The Last Invasion of Britain, on February 22, 1797, happened in Wales. It was engineered by French troops (reportedly partly made up of 600 convicts) who planned it as a diversion to draw the British army away from Ireland, where the French planned a major attack.
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1400 French soldiers, led by an American, Colonel William Tate, landed at Carreg Wastad, near Fishguard. A retired sailor raised the alarm. The French then began their destruction by pillaging farms for chickens and skirmishing with local people. They were soon drunk enough to became easy prey for the local people who attacked them with homemade weapons.
Hearing the ticking of a grandfather clock, a French soldier fired at it—the clock with the bullet hole still exists. The Pembroke Yeomanry, hearing of the attack, marched from Stackpole Court to engage the enemy. The French, demoralized when their ships sailed away without them, surrendered on Goodwick Sands on the third day.
Local legend says it was the Welsh woman, with their red cloaks and black hats that saved the day. The French thought they were surrendering to British grenadiers. The prisoners were held in Haverfordwest, then in Portsmouth, then returned to France. A stone monument now marks the spot where the French landed. You can take a walk there—follow directions to the Carreg Wastad Point.
The story of this invasion is told in the Fishguard tapestry, worked by more than 70 stitchers as a community project. The work of art was initiated by the Fishguard Arts Society as their contribution to the 1997 Bicentenary of the Last Invasion of Britain.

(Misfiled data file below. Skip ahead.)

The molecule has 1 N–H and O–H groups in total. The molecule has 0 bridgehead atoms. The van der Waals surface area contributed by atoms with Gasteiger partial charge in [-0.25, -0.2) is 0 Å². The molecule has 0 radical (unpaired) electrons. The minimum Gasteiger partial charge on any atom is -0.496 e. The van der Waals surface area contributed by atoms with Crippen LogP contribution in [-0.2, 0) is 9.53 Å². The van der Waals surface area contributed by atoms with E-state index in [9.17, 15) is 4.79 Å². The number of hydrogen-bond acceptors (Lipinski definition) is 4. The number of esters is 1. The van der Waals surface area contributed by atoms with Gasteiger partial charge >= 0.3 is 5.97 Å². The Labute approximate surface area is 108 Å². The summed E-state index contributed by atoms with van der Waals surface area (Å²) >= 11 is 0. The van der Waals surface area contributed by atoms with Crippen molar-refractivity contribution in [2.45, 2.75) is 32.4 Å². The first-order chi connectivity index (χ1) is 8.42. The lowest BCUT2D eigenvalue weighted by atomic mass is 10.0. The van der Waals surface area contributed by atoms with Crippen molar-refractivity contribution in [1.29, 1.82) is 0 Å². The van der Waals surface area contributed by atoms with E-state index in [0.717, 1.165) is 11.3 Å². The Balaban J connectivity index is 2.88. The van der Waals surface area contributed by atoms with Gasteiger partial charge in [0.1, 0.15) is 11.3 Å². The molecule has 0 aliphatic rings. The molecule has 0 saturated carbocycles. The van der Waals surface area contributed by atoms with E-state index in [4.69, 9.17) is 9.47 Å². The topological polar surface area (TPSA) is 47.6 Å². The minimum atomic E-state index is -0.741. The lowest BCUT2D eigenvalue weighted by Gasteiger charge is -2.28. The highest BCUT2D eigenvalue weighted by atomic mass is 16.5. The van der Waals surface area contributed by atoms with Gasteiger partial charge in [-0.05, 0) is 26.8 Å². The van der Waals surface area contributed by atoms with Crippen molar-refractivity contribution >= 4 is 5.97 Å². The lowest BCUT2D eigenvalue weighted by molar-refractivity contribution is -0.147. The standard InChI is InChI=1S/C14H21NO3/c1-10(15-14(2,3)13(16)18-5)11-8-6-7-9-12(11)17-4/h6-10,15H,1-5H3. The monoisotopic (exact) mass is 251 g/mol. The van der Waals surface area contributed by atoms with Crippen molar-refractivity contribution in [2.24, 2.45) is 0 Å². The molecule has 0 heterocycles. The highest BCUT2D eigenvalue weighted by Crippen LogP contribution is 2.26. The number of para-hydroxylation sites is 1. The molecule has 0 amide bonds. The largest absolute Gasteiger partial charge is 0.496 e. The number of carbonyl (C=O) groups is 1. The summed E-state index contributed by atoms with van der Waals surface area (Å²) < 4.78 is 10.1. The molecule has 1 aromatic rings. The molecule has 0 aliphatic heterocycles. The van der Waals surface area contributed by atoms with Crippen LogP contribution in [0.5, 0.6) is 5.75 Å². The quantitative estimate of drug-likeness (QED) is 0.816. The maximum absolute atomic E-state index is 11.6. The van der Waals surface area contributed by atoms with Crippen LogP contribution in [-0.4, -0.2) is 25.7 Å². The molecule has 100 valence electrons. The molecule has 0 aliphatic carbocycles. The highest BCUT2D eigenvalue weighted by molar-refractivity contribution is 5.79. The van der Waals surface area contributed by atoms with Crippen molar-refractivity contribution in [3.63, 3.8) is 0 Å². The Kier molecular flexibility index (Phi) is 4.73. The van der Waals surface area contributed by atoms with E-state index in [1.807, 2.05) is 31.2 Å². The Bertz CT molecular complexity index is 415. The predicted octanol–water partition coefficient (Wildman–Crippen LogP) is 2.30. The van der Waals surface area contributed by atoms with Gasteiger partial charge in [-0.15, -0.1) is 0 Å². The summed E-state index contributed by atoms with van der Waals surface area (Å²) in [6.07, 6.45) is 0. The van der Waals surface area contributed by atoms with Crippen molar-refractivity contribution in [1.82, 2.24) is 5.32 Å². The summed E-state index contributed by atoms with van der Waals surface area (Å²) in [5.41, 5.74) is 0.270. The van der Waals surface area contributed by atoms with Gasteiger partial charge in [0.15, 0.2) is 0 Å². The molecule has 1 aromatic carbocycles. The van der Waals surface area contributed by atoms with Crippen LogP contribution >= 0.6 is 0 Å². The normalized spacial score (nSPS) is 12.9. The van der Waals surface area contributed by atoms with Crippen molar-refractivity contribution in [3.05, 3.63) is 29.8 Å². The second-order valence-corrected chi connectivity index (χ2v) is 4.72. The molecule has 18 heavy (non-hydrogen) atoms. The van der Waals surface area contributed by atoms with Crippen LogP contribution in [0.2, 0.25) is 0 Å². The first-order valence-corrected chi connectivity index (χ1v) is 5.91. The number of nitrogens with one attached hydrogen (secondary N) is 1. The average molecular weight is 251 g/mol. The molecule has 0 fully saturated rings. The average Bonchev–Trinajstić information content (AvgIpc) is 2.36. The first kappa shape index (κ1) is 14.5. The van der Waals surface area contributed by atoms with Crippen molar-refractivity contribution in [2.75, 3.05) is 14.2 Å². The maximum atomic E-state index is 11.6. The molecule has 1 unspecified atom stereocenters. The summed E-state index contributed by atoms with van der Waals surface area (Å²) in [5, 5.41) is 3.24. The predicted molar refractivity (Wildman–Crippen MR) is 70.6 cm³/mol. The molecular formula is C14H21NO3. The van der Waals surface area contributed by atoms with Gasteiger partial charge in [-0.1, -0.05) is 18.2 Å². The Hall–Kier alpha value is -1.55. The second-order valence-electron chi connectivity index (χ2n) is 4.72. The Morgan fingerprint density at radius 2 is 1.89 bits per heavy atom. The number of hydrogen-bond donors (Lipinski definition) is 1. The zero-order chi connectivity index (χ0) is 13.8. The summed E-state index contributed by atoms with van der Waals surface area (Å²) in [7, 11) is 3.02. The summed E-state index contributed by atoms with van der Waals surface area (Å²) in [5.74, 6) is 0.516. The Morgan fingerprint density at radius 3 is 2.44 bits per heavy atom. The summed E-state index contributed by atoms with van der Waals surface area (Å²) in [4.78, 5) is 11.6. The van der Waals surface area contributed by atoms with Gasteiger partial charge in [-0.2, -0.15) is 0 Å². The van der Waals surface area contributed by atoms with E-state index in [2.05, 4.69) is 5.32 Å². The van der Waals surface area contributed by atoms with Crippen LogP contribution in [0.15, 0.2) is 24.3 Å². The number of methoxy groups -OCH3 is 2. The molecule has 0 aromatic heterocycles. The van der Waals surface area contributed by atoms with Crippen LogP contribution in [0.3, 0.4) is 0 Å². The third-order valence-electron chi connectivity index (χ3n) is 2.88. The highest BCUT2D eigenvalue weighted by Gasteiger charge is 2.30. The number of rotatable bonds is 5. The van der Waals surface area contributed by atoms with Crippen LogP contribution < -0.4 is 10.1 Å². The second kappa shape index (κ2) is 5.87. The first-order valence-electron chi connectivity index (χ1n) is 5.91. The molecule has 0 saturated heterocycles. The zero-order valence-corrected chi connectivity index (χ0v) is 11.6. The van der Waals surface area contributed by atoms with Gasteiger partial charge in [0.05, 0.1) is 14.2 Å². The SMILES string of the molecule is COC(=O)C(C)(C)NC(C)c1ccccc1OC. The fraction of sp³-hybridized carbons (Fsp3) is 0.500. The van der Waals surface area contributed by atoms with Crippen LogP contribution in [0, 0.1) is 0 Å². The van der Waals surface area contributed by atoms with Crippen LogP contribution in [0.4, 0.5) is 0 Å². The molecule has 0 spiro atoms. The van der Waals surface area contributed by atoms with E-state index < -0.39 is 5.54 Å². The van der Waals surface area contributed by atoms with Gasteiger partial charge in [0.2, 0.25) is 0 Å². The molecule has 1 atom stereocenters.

The Tapestry measures 100 ft (30.4 metres) long. 178 different colours of wool were used in the embroidery and more than 40,000 hours went into the stitching. The tapestry incorporates actual events and local legends of the historical facts. The colours of the tapestry flow from day to night to day. The main events are described briefly in Welsh and English lettering in the borders. The first character in the tapestry is Nelly Phillips, a nine year old, who was the first to sight the approaching ships.
One legend says a maidservant was so scared she ran to a nearby farm without spilling a drop of the beer she was carrying. Another is that a local cobbler, Jemima Nicholas, captured 12 of the soldiers single-handedly with a pitchfork. Memorabilia of this “invasion” can be found at the Royal Oak Inn in Fishguard.
Fishguard itself consists of three settlements: Lower Town, at the mouth of the Gwaun valley is the original fishing village; Fishguard itself is at the clifftop; the eastern side of the bay, where the modern harbour and ferry service to Ireland is located, is called Goodwick.
Fishguard Tourist Information Centre
Town Hall, Market Square
Tel. 01437 776 636
Last Invasion Tapestry
Town Hall, Market Square
Just off public library in gallery on first floor
Open: April-Sep, Mon-Wed, Fri, Sat, 9.30am-5pm, Thu, 9.30am-6.30pm; Oct-March, Sat times change to 9.30am-1pm; check website for BH times
Web: Pembrokeshire Virtual Museum
International Music Festival each July
Photo of the Lower Quayside courtesy of Ilkeston Cam